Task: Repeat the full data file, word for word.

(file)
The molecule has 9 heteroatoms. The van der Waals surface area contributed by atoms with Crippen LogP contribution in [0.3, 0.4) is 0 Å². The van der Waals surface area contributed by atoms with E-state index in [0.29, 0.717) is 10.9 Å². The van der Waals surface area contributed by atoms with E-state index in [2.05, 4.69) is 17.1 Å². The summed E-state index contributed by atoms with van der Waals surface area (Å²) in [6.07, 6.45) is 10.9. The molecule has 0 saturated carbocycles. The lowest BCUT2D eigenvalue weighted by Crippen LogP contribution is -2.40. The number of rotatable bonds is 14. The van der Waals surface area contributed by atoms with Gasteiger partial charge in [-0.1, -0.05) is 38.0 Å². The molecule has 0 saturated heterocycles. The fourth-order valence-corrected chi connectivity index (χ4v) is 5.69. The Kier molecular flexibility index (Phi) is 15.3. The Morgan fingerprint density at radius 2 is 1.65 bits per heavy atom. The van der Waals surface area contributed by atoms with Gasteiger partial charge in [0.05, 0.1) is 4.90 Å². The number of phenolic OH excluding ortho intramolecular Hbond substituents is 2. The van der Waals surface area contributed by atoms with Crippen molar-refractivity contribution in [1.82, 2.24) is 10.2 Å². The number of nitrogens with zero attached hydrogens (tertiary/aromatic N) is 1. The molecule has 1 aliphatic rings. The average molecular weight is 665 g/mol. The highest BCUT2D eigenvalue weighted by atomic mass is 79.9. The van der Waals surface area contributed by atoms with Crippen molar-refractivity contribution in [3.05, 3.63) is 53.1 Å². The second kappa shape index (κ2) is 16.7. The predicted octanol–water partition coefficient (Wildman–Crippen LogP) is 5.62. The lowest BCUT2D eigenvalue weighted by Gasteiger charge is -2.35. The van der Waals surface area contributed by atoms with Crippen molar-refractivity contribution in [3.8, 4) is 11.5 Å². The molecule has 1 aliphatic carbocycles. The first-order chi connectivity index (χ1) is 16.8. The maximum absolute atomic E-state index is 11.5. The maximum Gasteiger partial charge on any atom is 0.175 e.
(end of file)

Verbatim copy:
The molecule has 9 heteroatoms. The van der Waals surface area contributed by atoms with Crippen LogP contribution in [0.3, 0.4) is 0 Å². The van der Waals surface area contributed by atoms with E-state index in [0.29, 0.717) is 10.9 Å². The van der Waals surface area contributed by atoms with E-state index in [2.05, 4.69) is 17.1 Å². The summed E-state index contributed by atoms with van der Waals surface area (Å²) in [6.07, 6.45) is 10.9. The molecule has 0 saturated carbocycles. The lowest BCUT2D eigenvalue weighted by Crippen LogP contribution is -2.40. The number of rotatable bonds is 14. The van der Waals surface area contributed by atoms with Gasteiger partial charge in [-0.1, -0.05) is 38.0 Å². The molecule has 0 saturated heterocycles. The fourth-order valence-corrected chi connectivity index (χ4v) is 5.69. The Kier molecular flexibility index (Phi) is 15.3. The Morgan fingerprint density at radius 2 is 1.65 bits per heavy atom. The van der Waals surface area contributed by atoms with Gasteiger partial charge in [0.05, 0.1) is 4.90 Å². The number of phenolic OH excluding ortho intramolecular Hbond substituents is 2. The van der Waals surface area contributed by atoms with Crippen molar-refractivity contribution in [1.82, 2.24) is 10.2 Å². The number of nitrogens with zero attached hydrogens (tertiary/aromatic N) is 1. The molecule has 1 aliphatic rings. The average molecular weight is 665 g/mol. The highest BCUT2D eigenvalue weighted by atomic mass is 79.9. The van der Waals surface area contributed by atoms with Crippen molar-refractivity contribution in [3.05, 3.63) is 53.1 Å². The second kappa shape index (κ2) is 16.7. The predicted octanol–water partition coefficient (Wildman–Crippen LogP) is 5.62. The lowest BCUT2D eigenvalue weighted by Gasteiger charge is -2.35. The van der Waals surface area contributed by atoms with Crippen molar-refractivity contribution in [3.8, 4) is 11.5 Å². The molecule has 1 aliphatic carbocycles. The first-order chi connectivity index (χ1) is 16.8. The maximum absolute atomic E-state index is 11.5. The maximum Gasteiger partial charge on any atom is 0.175 e.